GDC 2016

GDC 2016 Highlights for Mobile Apps

There is a lot for mobile marketers and gamers to be excited about as 2016 unfolds!

With a whopping 41% of apps downloaded in 2015 being game apps, mobile marketers wishing to capitalize on the latest trends within the app economy would do well to pay attention to current mobile gaming trends and habits.

Many of these trends were highlighted and discussed at the annual Game Developers Conference (GDC), held in San Francisco. The conference was attended by approximately 30,000 persons (including gamers, marketers and hangers on) and was streamed online.

We feature some of the major highlights of GDC 2016 below. GDC 2016 highlights mobile marketers should make note of

Some of the significant emerging ad and mobile technology trends to watch in 2016, as announced at the GDC 2016, include:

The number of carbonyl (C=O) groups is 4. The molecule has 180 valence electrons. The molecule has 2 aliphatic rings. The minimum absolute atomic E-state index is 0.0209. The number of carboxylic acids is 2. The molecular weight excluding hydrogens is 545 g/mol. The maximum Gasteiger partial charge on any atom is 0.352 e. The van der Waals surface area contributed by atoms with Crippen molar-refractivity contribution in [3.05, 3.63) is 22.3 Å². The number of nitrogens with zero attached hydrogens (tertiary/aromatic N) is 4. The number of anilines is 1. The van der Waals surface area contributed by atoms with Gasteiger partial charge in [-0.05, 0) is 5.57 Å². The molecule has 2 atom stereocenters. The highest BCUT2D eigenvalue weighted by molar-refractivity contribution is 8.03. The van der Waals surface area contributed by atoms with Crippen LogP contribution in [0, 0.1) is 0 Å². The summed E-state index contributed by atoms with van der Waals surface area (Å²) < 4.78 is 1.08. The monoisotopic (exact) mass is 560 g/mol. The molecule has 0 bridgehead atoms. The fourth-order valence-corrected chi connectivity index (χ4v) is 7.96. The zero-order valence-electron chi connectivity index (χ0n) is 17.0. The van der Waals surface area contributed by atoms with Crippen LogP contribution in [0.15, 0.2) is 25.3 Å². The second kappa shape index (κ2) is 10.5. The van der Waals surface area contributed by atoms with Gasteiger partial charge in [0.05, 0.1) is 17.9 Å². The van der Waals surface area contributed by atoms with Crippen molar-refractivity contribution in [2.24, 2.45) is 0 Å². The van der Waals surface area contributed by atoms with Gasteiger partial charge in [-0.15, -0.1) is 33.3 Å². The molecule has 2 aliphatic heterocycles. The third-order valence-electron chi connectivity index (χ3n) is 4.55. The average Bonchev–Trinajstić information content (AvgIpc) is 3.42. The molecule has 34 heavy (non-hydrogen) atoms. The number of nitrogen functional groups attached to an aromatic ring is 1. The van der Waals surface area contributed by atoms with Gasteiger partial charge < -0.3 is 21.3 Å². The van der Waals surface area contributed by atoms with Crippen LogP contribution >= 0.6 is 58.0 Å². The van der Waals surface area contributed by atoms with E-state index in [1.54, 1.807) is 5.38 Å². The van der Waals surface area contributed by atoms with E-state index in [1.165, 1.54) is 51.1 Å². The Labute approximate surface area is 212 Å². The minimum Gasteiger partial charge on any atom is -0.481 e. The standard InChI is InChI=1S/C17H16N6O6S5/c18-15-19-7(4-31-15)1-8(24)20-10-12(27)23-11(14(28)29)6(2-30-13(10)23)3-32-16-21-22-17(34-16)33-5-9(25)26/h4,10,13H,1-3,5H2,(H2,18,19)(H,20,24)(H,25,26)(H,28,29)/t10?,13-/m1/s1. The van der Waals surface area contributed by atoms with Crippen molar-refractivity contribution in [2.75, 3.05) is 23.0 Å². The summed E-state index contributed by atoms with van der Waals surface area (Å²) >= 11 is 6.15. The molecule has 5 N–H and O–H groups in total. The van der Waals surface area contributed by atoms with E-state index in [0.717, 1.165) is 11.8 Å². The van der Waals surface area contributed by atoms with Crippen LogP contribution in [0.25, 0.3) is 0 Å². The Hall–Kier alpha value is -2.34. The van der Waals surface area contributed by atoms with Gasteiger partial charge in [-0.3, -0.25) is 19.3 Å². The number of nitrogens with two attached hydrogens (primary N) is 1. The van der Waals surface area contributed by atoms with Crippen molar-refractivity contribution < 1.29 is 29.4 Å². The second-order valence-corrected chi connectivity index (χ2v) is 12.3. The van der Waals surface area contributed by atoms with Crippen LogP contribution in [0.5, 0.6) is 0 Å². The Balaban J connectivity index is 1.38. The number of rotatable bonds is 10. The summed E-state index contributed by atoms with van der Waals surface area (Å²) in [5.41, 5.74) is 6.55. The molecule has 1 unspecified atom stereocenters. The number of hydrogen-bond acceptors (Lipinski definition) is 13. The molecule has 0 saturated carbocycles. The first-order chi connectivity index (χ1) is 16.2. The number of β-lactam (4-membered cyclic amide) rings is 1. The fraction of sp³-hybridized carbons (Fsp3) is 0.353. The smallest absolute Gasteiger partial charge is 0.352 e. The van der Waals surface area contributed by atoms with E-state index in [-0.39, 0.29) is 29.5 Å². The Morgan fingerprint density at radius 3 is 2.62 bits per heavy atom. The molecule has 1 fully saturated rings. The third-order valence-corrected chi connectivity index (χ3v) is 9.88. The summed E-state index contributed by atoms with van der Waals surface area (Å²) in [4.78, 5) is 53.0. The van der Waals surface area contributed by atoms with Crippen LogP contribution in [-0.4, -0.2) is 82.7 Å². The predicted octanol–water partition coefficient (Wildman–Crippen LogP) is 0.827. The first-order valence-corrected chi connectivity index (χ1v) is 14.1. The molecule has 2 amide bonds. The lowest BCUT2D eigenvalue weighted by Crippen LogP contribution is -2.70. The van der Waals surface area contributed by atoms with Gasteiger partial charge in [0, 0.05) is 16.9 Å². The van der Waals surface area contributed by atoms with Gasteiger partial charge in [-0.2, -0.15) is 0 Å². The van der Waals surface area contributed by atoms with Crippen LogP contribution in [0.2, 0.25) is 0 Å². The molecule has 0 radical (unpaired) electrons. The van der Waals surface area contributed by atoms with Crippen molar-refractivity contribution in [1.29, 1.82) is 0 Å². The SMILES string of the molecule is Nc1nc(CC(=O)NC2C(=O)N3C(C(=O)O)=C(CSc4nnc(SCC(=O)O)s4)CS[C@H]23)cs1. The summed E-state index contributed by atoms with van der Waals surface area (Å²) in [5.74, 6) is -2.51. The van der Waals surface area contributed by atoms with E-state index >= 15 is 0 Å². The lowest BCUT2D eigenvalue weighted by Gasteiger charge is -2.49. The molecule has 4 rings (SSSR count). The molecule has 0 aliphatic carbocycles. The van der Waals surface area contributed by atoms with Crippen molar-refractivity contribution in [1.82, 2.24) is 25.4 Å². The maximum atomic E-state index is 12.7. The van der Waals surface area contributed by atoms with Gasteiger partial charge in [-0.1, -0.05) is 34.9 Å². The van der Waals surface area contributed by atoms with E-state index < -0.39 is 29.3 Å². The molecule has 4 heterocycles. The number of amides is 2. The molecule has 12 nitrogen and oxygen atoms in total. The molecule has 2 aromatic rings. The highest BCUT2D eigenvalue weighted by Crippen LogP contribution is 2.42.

1. Virtual Reality (VR) taking center stage

Unsurprisingly, VR was hands down the hottest topic at GDC 2016. VR for mass market consumption has been a development issue on the mobile gaming table seemingly forever.

Well, the wait is finally over, as October 2016 is expected to be the time of unveiling. As far as the practical application of the feature is concerned, the following can be expected:

  • The official bringing to market of Virtual Reality hardware wearables from leading mobile brands PlayStation (unveiled as PSVR at a cost of US399), Oculus, Sony and HTC
  • Entrance of other players into the VR gaming market after PSVR becomes more mainstream
  • Ongoing experiments regarding an all-in-one VR headset unit, fitted with all the best hardware trimmings